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the saw-mill was merely to pay a visit, and to shoot deer. Willis and Hudson followed the stream to continue the search for gold, and Fiefield, accompanied by Bigler, pursued the easier route by the road. On meeting at the flour-mill, Hudson expressed disgust at being able to show only a few fine particles, not more than half a dollar in value, which he and his companion had found at a bar opposite a little island, about half-way down the river. Nevertheless the disease worked its way into the blood of other Mor

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mon boys, and Ephraim Green and Ira Willis, brother of Sidney Willis, urged the prospectors to return, that together they might examine the place which had shown indications of gold. It was with difficulty that they prevailed upon them to do so. Willis and Hudson, however, finally consented; and the so lately slighted spot presently became famous as the rich Mormon Diggings, the island, Mormon Island, taking its name from these battalion boys who had first found gold there.

It is told elsewhere how the Mormons came to California, some in the ship Brooklyn, and some as a battalion by way of Santa Fé, and how they went hence to the Great Salt Lake, part of them, however, remaining permanently or for a time nearer the seaboard. I will only notice here, amidst the scenes now every day becoming more and more absorbing, bringing to the front the strongest passions in man's nature, how at the call of what they deemed duty these devotees of their religion unhesitatingly laid down their wealth-winning implements, turned their back on what all the world was just then making ready with hot haste and mustered strength to grasp at and struggle for, and marched through new toils and dangers to meet their exiled brethren in the desert.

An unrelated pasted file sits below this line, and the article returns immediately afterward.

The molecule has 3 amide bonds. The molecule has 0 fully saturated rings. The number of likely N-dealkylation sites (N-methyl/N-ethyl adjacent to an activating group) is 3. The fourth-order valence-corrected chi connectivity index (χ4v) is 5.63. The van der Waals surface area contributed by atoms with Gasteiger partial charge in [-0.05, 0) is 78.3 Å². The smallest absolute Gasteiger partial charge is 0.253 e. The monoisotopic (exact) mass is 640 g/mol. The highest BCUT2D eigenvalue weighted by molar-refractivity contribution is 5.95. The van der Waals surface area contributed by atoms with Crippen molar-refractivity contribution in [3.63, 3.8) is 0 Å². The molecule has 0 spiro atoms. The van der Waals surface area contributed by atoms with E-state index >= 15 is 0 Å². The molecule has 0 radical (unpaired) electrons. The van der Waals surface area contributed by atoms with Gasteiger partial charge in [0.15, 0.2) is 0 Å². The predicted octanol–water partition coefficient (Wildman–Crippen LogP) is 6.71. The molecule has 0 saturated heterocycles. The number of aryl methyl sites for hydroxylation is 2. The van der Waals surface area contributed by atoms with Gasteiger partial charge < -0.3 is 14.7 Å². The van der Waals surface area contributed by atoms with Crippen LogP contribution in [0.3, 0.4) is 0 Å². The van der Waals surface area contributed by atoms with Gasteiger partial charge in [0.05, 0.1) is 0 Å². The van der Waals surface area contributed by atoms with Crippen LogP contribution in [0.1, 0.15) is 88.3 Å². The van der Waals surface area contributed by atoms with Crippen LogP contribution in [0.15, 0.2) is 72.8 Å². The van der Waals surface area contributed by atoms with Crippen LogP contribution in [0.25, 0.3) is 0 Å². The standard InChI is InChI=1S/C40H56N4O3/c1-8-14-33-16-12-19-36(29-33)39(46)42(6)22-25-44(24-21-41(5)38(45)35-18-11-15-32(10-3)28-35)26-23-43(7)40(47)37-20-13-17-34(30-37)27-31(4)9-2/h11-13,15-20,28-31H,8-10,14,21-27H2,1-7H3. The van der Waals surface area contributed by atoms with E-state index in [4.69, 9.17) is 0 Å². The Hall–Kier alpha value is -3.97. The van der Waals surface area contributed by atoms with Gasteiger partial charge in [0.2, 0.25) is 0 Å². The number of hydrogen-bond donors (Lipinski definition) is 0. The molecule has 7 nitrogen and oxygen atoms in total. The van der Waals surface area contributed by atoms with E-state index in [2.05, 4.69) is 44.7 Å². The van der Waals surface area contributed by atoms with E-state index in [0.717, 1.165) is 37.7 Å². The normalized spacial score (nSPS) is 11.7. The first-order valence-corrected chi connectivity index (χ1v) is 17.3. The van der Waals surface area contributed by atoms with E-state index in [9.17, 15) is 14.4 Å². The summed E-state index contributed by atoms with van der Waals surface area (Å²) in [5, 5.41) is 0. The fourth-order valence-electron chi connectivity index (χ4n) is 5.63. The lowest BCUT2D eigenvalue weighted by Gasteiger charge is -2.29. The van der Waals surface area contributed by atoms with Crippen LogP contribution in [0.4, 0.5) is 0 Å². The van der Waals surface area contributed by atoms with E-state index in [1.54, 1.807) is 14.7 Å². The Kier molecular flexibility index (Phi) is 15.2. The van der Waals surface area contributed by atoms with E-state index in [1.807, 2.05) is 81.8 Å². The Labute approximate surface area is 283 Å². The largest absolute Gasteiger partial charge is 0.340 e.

It will be remembered that some of the emigrants by the Brooklyn had remained at San Francisco, some at New Helvetia, while others had settled on the Stanislaus River and elsewhere. A large detachment of the late Mormon battalion, disbanded at Los Angeles, was on its way to Great Salt Lake, when, arriving at Sutter's Fort, the men stopped to work a while, no less to add a little to their slender store of clothing and provisions than to await a better season for the perilous journey across the mountains. It was while thus employed that gold had been discovered. And now, refreshed and better fitted, as spring approached their minds once more turned toward the original pur